Wednesday, June 02, 2010

Beiing Part Four - We Return

We had a couple of days left on this grand tour and we planned to make the most of them. Problem was the Beijing weather had a different idea. It’s an odd thing here to have days of crystal blue skies but we somehow were allowed one after another. And the price of that clarity was a hot Beifang (literally place in the north part of China) sun beating down on our heads.

My driver Jiang and I often talk about the weather and specifically how it is up here in the north. While we in the west hear about the sandstorms in the country’s capital, for whatever reason we’re inclined to think of them as aberrations. Jiang though has told me repeatedly that Beijing sits in a desert and what you hear about is consistent with how it should be. Back in March when my daughter Aidan and I got caught in the worst sandstorm of the year it was reported as an unusual event. Months afterwards I read in the local news that it had nothing to do with the fact that the Gobi is slowly creeping across the north of China towards the Pacific Ocean. Rather, in the report it was laid at the doorstep of some sort of odd combination of a dry winter and low temperatures and loose soil and an oddball wind pattern. It had nothing to do with generations of deforestation, land abuse and the weather patterns that are no really changing. However, if you think of Beijing the way Jiang describes it, a towering wall of blowing orange sand inexorably converging on the city should be expected, it’s a desert after all. And if you consider that the average early summer day in any desert is darn hot, well then what we had when we hauled ourselves out of the subway station at the Temple of Heaven should have been expected.

I came up to the lounge at 7:30 to meet my daughter for breakfast. Federico the floor manager asked me to come over to the window – for once in a hundred days you could see the mountains to the west of the city. Up the Third Ring Row, the CCTV pretzel stood starkly clear against its background of high rises. The view from the 24th floor was like none I had seen on any of my past visits - every building was outlined in sharp clear light; we were clearly in for a special day. There were clouds but they were not obscuring anything. Rather they were providing a nice fluffy white counterpoint to a sharp blue sky. I knew this meant a hot day, but leaving the hotel at 8:30 we had some hope – the sky had still mixed clouds that were regularly filtering the sun; the temperature was mild and there was a breeze to boot. We rode the subway across town and down south to the Tiantan exit and emerged into weather that you would expect at midday in a more brutal climate. It was 9:30 AM.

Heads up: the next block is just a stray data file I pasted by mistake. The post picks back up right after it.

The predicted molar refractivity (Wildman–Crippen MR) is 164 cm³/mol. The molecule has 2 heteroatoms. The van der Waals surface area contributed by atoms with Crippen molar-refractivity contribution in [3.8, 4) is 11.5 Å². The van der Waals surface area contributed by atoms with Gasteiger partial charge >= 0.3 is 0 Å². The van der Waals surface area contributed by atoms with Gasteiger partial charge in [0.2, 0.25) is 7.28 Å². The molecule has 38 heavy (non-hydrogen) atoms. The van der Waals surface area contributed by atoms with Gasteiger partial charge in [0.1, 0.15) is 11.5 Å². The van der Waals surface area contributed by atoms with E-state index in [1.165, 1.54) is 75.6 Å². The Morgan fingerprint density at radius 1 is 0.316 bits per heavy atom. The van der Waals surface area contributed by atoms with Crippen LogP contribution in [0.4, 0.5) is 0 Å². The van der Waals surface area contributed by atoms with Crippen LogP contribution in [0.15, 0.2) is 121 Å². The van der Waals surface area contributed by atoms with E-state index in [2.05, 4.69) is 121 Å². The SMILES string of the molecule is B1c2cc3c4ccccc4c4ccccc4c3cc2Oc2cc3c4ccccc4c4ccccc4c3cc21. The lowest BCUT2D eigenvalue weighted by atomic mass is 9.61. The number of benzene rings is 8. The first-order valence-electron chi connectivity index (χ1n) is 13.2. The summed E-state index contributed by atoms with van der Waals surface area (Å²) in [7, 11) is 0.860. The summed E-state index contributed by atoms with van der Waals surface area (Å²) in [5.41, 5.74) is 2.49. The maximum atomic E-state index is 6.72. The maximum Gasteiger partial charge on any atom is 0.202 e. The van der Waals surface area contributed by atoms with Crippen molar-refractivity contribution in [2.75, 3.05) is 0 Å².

The Temple of Heaven is my favorite monumental park in the city. The tall, circular tower known by the flowery name of the Hall of Prayer for Good Harvests is simply so striking and placed so perfectly in the center of a large empty square that it’s hard to come away unmoved by the beauty and the emptiness. We paid for our tickets and walked into the already crowded park. On one side of the path a marching band was playing anthems; on the other couples were ballroom dancing, a typical day in a Chinese urban park. Unlike people in the cities of the west, the Chinese strongly value group participation in places like this. I can’t think of a single time of day in any season when the park I was in lacked some sort of social undertaking. From the early morning exercising elderly and the tea drinking bird keepers to the evening fan dancers, something is always going on. As we reached the outermost buildings the covered walkways leading to the inner gates were packed with people singing, playing traditional instruments and belly dancing. I’ve been this spot once before and it’s the same thing every time – Chinese entertaining themselves with music and dance, westerners taking videos.